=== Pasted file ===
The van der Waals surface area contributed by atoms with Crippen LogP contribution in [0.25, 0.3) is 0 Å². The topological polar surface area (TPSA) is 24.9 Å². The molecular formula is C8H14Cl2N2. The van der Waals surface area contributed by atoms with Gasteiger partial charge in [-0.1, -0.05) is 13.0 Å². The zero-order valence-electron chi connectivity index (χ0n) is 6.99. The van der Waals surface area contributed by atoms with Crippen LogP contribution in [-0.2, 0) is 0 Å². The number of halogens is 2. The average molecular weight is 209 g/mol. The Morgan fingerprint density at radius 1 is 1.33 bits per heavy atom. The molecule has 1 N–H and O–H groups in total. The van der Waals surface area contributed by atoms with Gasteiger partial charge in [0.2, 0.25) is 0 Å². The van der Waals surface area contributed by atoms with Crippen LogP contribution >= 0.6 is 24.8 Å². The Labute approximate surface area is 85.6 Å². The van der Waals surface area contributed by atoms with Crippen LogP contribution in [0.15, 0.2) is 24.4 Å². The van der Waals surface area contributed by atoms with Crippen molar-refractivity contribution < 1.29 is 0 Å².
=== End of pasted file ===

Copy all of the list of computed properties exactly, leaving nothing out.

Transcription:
The van der Waals surface area contributed by atoms with Crippen LogP contribution in [0.25, 0.3) is 0 Å². The topological polar surface area (TPSA) is 24.9 Å². The molecular formula is C8H14Cl2N2. The van der Waals surface area contributed by atoms with Gasteiger partial charge in [-0.1, -0.05) is 13.0 Å². The zero-order valence-electron chi connectivity index (χ0n) is 6.99. The van der Waals surface area contributed by atoms with Crippen LogP contribution in [-0.2, 0) is 0 Å². The number of halogens is 2. The average molecular weight is 209 g/mol. The Morgan fingerprint density at radius 1 is 1.33 bits per heavy atom. The molecule has 1 N–H and O–H groups in total. The van der Waals surface area contributed by atoms with Gasteiger partial charge in [0.2, 0.25) is 0 Å². The van der Waals surface area contributed by atoms with Crippen LogP contribution >= 0.6 is 24.8 Å². The Labute approximate surface area is 85.6 Å². The van der Waals surface area contributed by atoms with Crippen LogP contribution in [0.15, 0.2) is 24.4 Å². The van der Waals surface area contributed by atoms with Crippen molar-refractivity contribution < 1.29 is 0 Å².